Temple 66 is set on top of a 950m mountain, one of the highest elevations on the pilgrimage. You can marvel at the sight of 500 stone figures of Rakan, the disciples of the Buddha. Each one looks different, and if you step amongst them, you get the strange sensation that they are alive.
At temple 71, Buddhist statues and images carved in rock line the steep flight of stairs uphill through the forest. Temple 85, also atop a mountain, has a panoramic view over the surrounding land.
To find your way, you follow the “little red pilgrim,” a common trail marker, as well as the “pointing finger,” an old stone trail marker. Signage in English, except for road signs, is few and far between.
The main motto of the pilgrimage is ‘dogyo ninin’ (‘we walk together’). Kobo Daishi, represented by the staff which pilgrims handle with utmost care, is always with you!
At each temple pilgrims visit, the Main Hall is the first stop to worship the main deity of the temple, followed by the Daishi Hall to pray to Kobo Daishi. There is a set of prayers that pilgrims recite, including a short mantra and the hannya shingyo, or heart sutra. Don’t feel bad if you don’t know it by heart; even many Japanese pilgrims need to read them from a book.
Pilgrims can choose from different types of accommodations. Stay at a shukubo (temple lodging) or minshuku (pension) in the countryside where dinner and breakfast are included. In the cities, you can sleep at cheap business hotels and find food at nearby supermarkets and restaurants. Convenience stores are your best friend for lunch on the go.
Popular temple lodgings are at Anrakuji (temple no. 6) and Zentsuji (temple no. 75). The Buddhist prayer ceremonies at these temples are a feast for the senses and will be a highlight of your pilgrimage.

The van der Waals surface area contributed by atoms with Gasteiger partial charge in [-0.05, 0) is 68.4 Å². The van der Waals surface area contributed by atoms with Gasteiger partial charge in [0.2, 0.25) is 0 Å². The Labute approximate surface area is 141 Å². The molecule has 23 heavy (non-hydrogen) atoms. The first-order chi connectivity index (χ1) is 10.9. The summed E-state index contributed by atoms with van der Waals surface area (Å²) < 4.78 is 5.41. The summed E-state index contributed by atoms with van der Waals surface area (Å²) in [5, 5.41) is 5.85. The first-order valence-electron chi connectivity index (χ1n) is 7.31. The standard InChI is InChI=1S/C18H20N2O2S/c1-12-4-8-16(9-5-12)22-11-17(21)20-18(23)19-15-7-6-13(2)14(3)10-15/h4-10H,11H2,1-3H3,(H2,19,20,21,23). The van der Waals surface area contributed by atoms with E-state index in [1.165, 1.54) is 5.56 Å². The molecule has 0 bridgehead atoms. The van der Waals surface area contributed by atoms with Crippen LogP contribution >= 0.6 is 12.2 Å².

March to May and October to November are recommended seasons for walking. The temperatures are comfortable, and there are scenic views of cherry blossoms, fresh greenery, and flowers in spring, and of colorful leaves in autumn.
A pilgrimage is not your ordinary trip but rather a journey of spiritual significance. With each step and each prayer, you might get a little closer to finding your true self! Namu Daishi Henjo Kongo.
Most pilgrims visit Mount Koya first before starting their Shikoku pilgrimage. You can make your way by train from Mount Koya to Wakayama Port where a ferry departs several times per day to Tokushima City.
After completion of your pilgrimage, take the Marine Liner, an express train that connects Takamatsu City (the capital of Kagawa Prefecture) with Okayama City on Honshu Island via the Great Seto Bridge.
For travel between major cities on Shikoku, the highway bus is recommended. JR train lines run around the island, and there are also several private rail operators.
Your best guide is a booklet in English called Shikoku Japan 88 Route Guide. It contains comprehensive maps and detailed information on transport and phone numbers for accommodations near each temple.